On the Eve of the Nairobi Gathering, a Glance Back

Almahady Cissé

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BAMAKO, Dec 26 (IPS) - Almost a year ago, IPS interviewed a cross-section of people in Mali to gauge expectations for the African leg of the 2006 World Social Forum (WSF), held in Bamako. Certain interviewees were sceptical about whether the meeting could effect political and economic change; others proved more hopeful. So, were their expectations realised?

Barry Aminata Touré of the Debt and Development Coalition was an optimist ahead of the forum in Mali's capital (see 'WORLD SOCIAL FORUM: Cynicism and Hope Ahead of the Bamako Gathering'), and the meeting did not disillusion her.

"The polycentric forum of Bamako was a success for us, because it reinforced the creation of networks and partnerships between different African movements," said Aminata Touré, who is president of the coalition, a non-governmental organisation based in Bamako.

Similar words come from Mamadou Goita, one of three coordinators at the WSF National Organising Committee in Mali.

"At a personal level, the Bamako forum allowed me to expand my network of contacts. Since then, I'm invited just about everywhere on the continent as a result of themes developed during the forum (and) through campaigns on alternative education against debt, Economic Partnership Agreements…" he told IPS, noting further that the quality of debate at the Bamako meeting had made it a success.

Economic Partnership Agreements (EPAs) are meant to enter into force by the start of 2008 to make trade between the European Union and the African, Caribbean and Pacific (ACP) Group of States compatible with World Trade Organisation rules. The EPAs will require European goods to be given access to markets in ACP countries, some of which fear they will not be able to withstand competition from the imports.

Traoré Oumou Touré, executive secretary of the Coordinated Women's Associations and Non-governmental Organisations of Mali, also pointed to the international perspective provided by the 2006 WSF when asked for her impressions of the gathering.

"The forum enabled our activists to know that everywhere in Africa and elsewhere, our problems are the same: we (women) are in the majority…However, we are marginalised, under-represented and uninvolved," she said.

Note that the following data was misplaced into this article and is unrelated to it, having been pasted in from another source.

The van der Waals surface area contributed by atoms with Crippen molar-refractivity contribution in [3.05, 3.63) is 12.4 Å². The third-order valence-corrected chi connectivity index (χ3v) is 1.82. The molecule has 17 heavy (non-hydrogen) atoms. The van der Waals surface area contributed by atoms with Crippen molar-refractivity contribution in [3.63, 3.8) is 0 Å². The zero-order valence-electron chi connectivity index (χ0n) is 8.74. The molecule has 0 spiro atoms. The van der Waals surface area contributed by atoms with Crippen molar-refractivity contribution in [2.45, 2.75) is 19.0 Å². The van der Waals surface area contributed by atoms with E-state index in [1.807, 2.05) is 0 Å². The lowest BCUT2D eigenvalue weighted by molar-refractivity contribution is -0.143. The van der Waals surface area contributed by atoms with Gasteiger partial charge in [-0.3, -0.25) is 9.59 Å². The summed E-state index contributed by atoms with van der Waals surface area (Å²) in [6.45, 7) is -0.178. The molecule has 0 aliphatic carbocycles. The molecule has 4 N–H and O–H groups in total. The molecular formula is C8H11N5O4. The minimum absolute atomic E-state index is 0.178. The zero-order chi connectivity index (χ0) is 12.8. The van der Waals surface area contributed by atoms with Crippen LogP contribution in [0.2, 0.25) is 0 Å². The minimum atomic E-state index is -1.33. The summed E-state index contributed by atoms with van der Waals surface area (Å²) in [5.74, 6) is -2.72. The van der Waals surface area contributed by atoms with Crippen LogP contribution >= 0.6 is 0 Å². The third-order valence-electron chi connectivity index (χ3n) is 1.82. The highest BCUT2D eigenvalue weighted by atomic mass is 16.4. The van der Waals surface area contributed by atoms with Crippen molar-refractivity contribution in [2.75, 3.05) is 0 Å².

In the run up to the Bamako forum, Oumou Touré said the challenge for her organisation was to have "greater women's participation in this fight (against marginalisation) — and above all to show that women have to be actors in world affairs, rather than submit to them."

Looking back on the gathering, she noted that the principal lesson drawn from the forum was that "the improvement of conditions of our lives will only be achieved in the context of a synergy of action, and a steadfastness in the fight."

Sékou Berthé, a Malian small-scale farmer who participated in the Bamako WSF, took home a different lesson.

"We did not know in the beginning that with the introduction of GMOs (genetically modified organisms), we are going to lose our food sovereignty and be more dependent on Western firms," he told IPS. "The forum opened our eyes."

For Nouhoum Kéita, a Malian activist, the 2006 WSF underscored what he already knew: "The forum reaffirmed my conviction to pursue the fight and show the soundness of the arguments that we are putting forward concerning neoliberal policies, the militarisation of international relations and the blockage of any prospect of independent development."

However, a good number of Malians who would like to relive the achievement of this year's forum may find themselves unable to do so during 2007 in the Kenyan capital of Nairobi, where the next WSF is scheduled to take place from Jan. 20-25.

"The World Social Forum of Nairobi will be difficult in terms of mobilisation, the cost of the air ticket — 800,000 CFA francs (about 1,600 dollars) — and visa problems," Aminata Touré told IPS.

These concerns are shared by others. "Nairobi must be an extension of Bamako…and for its success, organisations must search for and obtain a large participation at the level of the continent to deepen the themes that were debated in Bamako," said Kéita.

While more than 21,000 people attended the 2006 WSF, according to Goita, some 150,000 delegates are expected in Nairobi.

The 2007 forum will mark the first instance in which an African country is serving as sole host of the WSF. This year the meeting was held in several cities — Bamako, the Venezuelan capital of Caracas, and the Pakistani financial centre, Karachi — causing it to be dubbed a "polycentric" gathering.

The WSF was established in 2001 as an alternative to the World Economic Forum, an annual gathering in the Swiss resort town of Davos that attracts business and political leaders. It has mostly been held in the Brazilian town of Porto Alegre, bringing together mainly groups and individuals from civil society that oppose globalisation in its present form. (END/2006)